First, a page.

I know the land is extremely flat, and pretty much right at sea level, so I’d assume doesn’t get too dry lol! And the lot has a large road on the south side, a field on the east side, and forest all along the north and west.

So far I’m planning to experiment with some logs lining the western edge of the property, inoculated with various types of shroom. Undecided which ones so far! Along the road side, I’m thinking a greenhouse if we have appropriate space. It is an awkward shaped lot.
We know there are blueberries on the site, and there should be other berries within a forageable distance. We don’t have a ton of space, so I want to make the most of the 10’ along the property’s edge where we can’t build structures!
 
Marisa Lee
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Oh, are you planning to build and live there? Or build a cabin and spend weekends/vacations there? I thought maybe this was a site you'll just be visiting to tend and harvest.

This is not fun advice, but spending a year or so there to get to know the site before investing in trees might end up saving a lot of money and hassle. It'll give you a stronger sense of what's already present and what will/won't thrive. You'll also need to identify what trees are there before deciding what mushrooms to grow, since different ones prefer different wood.

It sounds like a great spot!
 
Posts: 9
Location: Ontario
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No personal experience, but I read and enjoyed this book a few years ago: https://newsociety.ca/books/p/permaculture-for-the-rest-of-us . It is is Nova Scotia, not NB, however.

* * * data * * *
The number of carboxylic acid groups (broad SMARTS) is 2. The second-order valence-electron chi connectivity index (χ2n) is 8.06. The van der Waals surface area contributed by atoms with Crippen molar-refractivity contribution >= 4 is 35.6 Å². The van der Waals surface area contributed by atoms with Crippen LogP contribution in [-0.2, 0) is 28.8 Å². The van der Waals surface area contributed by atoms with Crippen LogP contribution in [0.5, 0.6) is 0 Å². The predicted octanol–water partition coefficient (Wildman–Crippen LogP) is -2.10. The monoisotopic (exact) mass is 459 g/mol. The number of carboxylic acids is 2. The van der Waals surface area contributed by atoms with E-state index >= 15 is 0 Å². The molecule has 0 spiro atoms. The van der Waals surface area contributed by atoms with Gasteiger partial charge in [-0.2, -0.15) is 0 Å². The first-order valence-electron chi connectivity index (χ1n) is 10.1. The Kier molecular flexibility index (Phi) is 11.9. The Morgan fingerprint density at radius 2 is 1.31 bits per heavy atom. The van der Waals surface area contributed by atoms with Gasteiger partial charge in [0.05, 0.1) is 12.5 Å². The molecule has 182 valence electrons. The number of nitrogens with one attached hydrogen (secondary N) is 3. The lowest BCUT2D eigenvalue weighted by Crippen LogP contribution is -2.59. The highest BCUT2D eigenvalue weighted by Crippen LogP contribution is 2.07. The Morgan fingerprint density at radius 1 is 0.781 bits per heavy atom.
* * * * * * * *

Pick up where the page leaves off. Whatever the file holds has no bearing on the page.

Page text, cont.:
pollinator
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Meg Knox wrote:Hey everyone!

My husband and I are planning for a very small food forest; we have a tiny plot on the tiniest corner of New Brunswick that happens to be hardiness zone 5. The challenge, though, is that our growing season is short and mild. We will see frost well in to April, and temps will stay under 22⁰C (71⁰F) through the season. Pretty early in November, we get the first frost........ I feel like it's a very unique environment. Any suggestions?



We get frost untlll  the first of June and frost again in October we rarely get over 25 although it can hit 30 some summers don't make it over 16
So to me you have a long season of normal temperature! Yes most of the US centric advice will struggle as you don't have the heat available, but resources that cater to northern Europe should work, just watch out for cold hardiness as most of us in similar climates over here are not as cold as you over winter.

Assuming they will survive the winter, apples, plums, cherries, elder, hawthorn, and hazel will all produce well, pears and quince will if you can give them a sheltered sunny spot. I am trying some pawpaws here but everything I have read says not to expect fruit they need so many more heat hours than we get here.
 
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Location: Southeast corner of Wyoming
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PIt fruits such as peaches and apricots are problematic in our iffy climates not because the tree can't handle it but because they tend to bloom before the last frost.  If your tree is in full bloom and the buds get killed by frost you have lost that years harvest.  I picked a late blooming, self fertile apricot for my yard (6,000 feet altitude in zone 5) hoping we do get harvests from it but with full awareness that I may only get apricots some years.  Hopefully by the time I have a full forest developed other fruit types will be more reliable.